Lakmé Fashion Week Winter/Festive 2019: Maku, Padmaja and Soham Dave unveil organic fashion on the runway


It was all about sustainability on the Day 2 of the Lakmé Fashion Week Winter/Festive 2019. We saw several designers showcase their collection keeping in mind the sustainability factor.


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Maku Textiles have always paid homage to nature, craft and tradition. At Lakmé Fashion Week Winter/Festive 2019 it was the collection “Be There” that made a strong case to preserve the nearly extinct wild creatures on land and in the sea. Each garment was named after critically endangered species like Po’ouli, Pangolin, Dhole, Dugong, Baiji and Shika.


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The garments had the relaxed easy silhouettes that Maku is renowned for. Presenting a collection of saris, interspersed with dresses, the show started with a neutral brown striped sari, moved on to more versions of the same, teamed with boxy blouses and then moved to the dresses. Keeping the size fluid and free there were long-sleeved mini tunics with provocative gathers under the bust and mini shoulder plackets. A cross over-striped kurta, the crushed skirt with long-sleeved bodice and the horizontal striped shift had discreet styling.

The shirtdress turned stylish as a midi with elbow-length raglan sleeves, welt pockets, drawstring waist at back and a prim one-piece collar with pleats under the placket. Long-sleeves were constant for the free size midi with hemstitch, tiny side slits and tucked front and back for a stylish touch.

Men’s wear was restricted to two entries comprising a striped shirt unstructured jacket and another shirt with giant patches and slim trousers. The fabrics were restricted to jamdaani and Khadi in dark hues of stark black with hints of pencil stripes or tiny motifs.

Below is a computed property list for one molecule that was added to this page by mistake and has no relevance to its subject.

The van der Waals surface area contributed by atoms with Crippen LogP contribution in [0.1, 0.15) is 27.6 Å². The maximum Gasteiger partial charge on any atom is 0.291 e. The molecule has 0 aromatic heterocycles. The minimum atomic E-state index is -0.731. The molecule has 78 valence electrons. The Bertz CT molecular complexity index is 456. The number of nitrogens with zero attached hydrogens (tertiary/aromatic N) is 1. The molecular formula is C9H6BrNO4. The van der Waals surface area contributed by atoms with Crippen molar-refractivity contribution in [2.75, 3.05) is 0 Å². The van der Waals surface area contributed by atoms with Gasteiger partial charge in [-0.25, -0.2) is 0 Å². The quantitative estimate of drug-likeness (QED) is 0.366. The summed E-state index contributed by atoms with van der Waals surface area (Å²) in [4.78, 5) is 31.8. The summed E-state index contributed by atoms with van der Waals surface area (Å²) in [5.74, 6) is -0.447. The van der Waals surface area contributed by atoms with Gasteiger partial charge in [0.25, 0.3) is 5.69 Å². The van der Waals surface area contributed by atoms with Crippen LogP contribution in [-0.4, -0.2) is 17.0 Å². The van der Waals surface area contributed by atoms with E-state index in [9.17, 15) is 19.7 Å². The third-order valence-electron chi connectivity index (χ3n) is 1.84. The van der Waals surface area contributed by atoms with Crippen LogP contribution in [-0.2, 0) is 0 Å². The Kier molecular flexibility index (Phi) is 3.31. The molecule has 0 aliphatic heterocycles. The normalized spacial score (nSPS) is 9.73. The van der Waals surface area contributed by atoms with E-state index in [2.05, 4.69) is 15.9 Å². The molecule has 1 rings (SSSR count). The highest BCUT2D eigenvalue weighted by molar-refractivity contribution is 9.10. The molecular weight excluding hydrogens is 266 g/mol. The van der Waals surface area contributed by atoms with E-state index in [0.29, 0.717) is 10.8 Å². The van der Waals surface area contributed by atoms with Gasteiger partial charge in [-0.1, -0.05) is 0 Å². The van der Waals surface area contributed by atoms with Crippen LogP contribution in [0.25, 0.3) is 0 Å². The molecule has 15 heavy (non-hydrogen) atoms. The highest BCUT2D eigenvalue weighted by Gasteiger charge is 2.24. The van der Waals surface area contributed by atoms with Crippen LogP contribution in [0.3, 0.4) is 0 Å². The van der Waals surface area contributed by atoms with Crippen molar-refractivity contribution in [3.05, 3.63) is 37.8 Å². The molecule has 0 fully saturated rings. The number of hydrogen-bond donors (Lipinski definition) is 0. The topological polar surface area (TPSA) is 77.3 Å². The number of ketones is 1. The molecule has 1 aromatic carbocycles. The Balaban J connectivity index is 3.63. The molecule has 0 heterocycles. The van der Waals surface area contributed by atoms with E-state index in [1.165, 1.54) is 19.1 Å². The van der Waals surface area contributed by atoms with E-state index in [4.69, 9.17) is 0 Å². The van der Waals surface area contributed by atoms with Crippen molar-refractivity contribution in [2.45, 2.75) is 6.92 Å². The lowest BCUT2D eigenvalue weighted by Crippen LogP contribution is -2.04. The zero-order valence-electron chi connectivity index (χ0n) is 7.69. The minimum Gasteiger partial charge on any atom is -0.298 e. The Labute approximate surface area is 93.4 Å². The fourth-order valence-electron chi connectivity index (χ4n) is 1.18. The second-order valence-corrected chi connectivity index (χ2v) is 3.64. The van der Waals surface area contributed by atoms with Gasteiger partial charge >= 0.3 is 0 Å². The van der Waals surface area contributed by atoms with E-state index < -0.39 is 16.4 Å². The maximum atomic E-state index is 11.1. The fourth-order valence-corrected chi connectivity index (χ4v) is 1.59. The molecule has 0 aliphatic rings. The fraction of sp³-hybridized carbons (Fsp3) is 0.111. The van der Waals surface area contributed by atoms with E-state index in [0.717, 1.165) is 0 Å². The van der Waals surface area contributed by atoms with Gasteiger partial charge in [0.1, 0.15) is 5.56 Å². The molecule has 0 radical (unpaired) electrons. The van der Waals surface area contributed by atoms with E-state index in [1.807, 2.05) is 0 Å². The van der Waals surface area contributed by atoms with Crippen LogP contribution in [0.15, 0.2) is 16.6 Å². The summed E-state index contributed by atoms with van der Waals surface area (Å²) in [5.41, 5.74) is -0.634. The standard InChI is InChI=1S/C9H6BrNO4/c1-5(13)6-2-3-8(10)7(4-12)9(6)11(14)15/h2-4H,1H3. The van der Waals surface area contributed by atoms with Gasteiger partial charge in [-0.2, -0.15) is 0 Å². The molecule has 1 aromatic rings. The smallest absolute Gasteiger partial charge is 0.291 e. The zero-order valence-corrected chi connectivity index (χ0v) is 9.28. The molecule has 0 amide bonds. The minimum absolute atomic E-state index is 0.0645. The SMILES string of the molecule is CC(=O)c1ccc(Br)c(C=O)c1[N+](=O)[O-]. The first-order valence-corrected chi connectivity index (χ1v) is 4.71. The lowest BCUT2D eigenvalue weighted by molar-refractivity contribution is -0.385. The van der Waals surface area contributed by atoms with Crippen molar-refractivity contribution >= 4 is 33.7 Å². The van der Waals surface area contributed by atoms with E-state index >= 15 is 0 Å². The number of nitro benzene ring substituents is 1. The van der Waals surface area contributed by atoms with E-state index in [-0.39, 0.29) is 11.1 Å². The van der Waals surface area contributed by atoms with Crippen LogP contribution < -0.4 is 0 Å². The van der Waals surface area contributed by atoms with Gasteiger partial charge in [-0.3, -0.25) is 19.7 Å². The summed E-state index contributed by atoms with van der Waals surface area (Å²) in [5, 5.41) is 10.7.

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Padmaja’s collections have always had a fashionable organic feel that has appealed to lovers of eco-friendly attire. Her collection “Ayahuma” at Lakmé Fashion Week Winter/Festive 2019 celebrated the beauty of festivals, rituals and dances with its delicate and relaxed silhouettes.

Inspired solely by nature, Padmaja’s creativity drew visions from the patterns of leaves, the gentle folds of petals and then brought together nature’s asymmetry in total unison for the ensembles on the ramp. The colours were drawn from natural tones of flowers, fruits, minerals and elements that showered the textiles in subtle shades. The designer’s fabric choice too remained pure as her design team worked with the best weavers and dyers from India.

Silhouettes were easy with a firm grip on total comfort. The abstract smudgy prints were a constant for the fluid shifts, some with detailed yokes, breezy kaftan dresses and blouses with dropped shoulders, gathers or pin-tucked cap sleeves.

The creations in varying silhouettes offered low crotch pants with a fluid blouse, loose kurtas, baggy dress with hem detailing strappy maxi, dusty beige dress with micro pleated sleeves and a lehenga with an asymmetric blouse in a two tone-print offered interesting East/West options. The one- sleeve kaftan and the white fluid printed dress had a fresh feel. Detailing appeared in the form of intricate tucks and pleats, which were hand done.

Saris appeared in a variety of prints in soft hues of peach, beige, lilac, blue, grey, yellow and black.

Closing the show was Bollywood star Malavika Mohanan who sailed down the ramp in a printed sari with an extremely detailed blouse.


Soham Dave has always walked the sustainable road ever since he started his label in 2011. For Lakmé Fashion Week Soham brought the glitter of gold and silver on his collection called “Zari”. Ensuring that his design sensibilities are intact, Soham used especially hand-woven fabrics that were created with the available resources for silk and cotton or silk with zari.

The garments had Soham’s design directions, as relaxed pants, comfy blouses, feminine tunics and jackets appeared on the elegant models as they glided down the ramp. Opening the presentation with a great black and gold checked sari, the show moved to a brown pantsuit and trapeze style blouse, layered kurtas with wide pants and a great horizontal striped maxi with side pleats. The boxy blouse with a full-flared skirt, black shift over flouncy skirt and the asymmetric shirt with cropped cigarette pants presented great separates for a mix and match story.



The striking large checks in black and white silk or the grey/gold-striped version for the slinky tube dress brought classic fashion to the forefront. The creative use of the checks and stripes for the boxy jackets or shifts ensured that the silhouettes were left basic to allow the fabrics to do all the talking. The final lehenga choli and dupatta in grey/gold revealed a superior textiles tale.